- He finishes the season with a 2.19 ERA. In baseball history, there have been 13 seasons in which a pitcher 21 or younger has had an ERA below 2.25. Ten of those were in the deadball era. Since 1917, the only pitchers to accomplish this were Vida Blue (1971), Dwight Gooden (1985) and Fernandez.
- The deadball era is a tough comparison because it was dominated by pitching. The only pitchers 21 or younger with a park-adjusted ERA 75% or more better than the league average (via Baseball-Reference's ERA+) are Blue, Gooden, and Fernandez.
- He struck out 9.7 batters per 9 innings, making him the tenth pitcher 21 or younger to do so. The other nine are Sam McDowell, Dave Boswell, Tom Griffin, Frank Tanana, Dennis Eckersley, Gooden, Kerry Wood, Rick Ankiel, and Clayton Kershaw. Yow, that's a depressing group. Yes, Eck's in the Hall, but the only one on that list who qualified for the ERA title past age 31 was Tanana. Most were pretty much done before they were 30.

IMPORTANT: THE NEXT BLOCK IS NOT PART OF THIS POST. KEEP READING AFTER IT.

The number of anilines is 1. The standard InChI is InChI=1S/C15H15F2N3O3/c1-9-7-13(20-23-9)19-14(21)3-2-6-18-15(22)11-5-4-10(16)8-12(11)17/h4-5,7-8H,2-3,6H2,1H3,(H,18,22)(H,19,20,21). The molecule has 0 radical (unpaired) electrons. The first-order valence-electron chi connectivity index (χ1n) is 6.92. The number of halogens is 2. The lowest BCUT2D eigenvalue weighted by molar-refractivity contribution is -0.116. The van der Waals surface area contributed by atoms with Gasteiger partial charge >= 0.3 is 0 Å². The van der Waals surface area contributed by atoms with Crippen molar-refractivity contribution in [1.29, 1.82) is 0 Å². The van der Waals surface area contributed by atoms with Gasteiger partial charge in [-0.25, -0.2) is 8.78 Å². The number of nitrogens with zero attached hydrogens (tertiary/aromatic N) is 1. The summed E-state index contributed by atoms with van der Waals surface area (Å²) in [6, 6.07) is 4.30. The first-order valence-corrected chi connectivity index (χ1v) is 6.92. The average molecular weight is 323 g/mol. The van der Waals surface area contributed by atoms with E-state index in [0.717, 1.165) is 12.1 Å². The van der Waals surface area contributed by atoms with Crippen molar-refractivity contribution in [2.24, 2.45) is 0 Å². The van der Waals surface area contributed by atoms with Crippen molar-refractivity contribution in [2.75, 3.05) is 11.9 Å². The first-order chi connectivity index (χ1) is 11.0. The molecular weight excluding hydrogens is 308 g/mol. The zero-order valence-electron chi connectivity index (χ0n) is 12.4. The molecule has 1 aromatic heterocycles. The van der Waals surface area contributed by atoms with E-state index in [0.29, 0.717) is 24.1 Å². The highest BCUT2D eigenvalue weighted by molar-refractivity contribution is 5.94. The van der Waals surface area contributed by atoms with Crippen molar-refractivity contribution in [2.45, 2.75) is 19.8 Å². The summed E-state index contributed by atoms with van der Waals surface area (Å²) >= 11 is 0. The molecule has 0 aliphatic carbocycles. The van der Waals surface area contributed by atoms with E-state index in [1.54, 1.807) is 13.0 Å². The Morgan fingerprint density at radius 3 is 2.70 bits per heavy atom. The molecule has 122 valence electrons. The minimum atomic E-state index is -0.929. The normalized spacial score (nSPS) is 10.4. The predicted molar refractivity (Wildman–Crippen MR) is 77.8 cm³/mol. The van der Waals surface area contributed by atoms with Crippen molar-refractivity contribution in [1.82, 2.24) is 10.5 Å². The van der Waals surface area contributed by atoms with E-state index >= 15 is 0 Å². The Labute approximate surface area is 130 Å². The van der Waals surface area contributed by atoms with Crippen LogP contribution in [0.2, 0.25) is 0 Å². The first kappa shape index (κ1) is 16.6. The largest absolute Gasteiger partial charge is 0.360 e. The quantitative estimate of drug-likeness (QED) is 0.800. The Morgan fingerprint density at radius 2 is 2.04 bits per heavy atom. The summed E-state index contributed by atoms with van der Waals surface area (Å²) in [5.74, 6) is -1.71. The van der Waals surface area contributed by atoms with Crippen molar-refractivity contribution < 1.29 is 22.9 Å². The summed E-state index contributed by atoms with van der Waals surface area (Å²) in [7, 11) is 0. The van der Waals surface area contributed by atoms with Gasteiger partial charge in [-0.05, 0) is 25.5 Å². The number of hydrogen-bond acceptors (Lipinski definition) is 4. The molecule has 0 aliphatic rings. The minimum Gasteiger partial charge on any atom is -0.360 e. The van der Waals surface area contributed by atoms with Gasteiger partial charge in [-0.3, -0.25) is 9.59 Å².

- His strikeout-to-walk ratio was 3.22. He's the 12th pitcher 21 or younger to do that. The other 11 include several flameouts (Gary Nolan, Blue, Gooden) but also a couple Hall of Famers (Don Sutton, Bert Blyeven).
- Here's the killer: Fernandez allowed 5.8 hits per nine innings. Nobody 21 or younger has ever done that. The closest anyone's come is Blue, 6.0 in 1971.
Conclusion: Fernandez had a historically great season. The track record of the peer group, though, should make us all cautious about projecting his (or, for that matter, Kershaw's) ability to keep it going.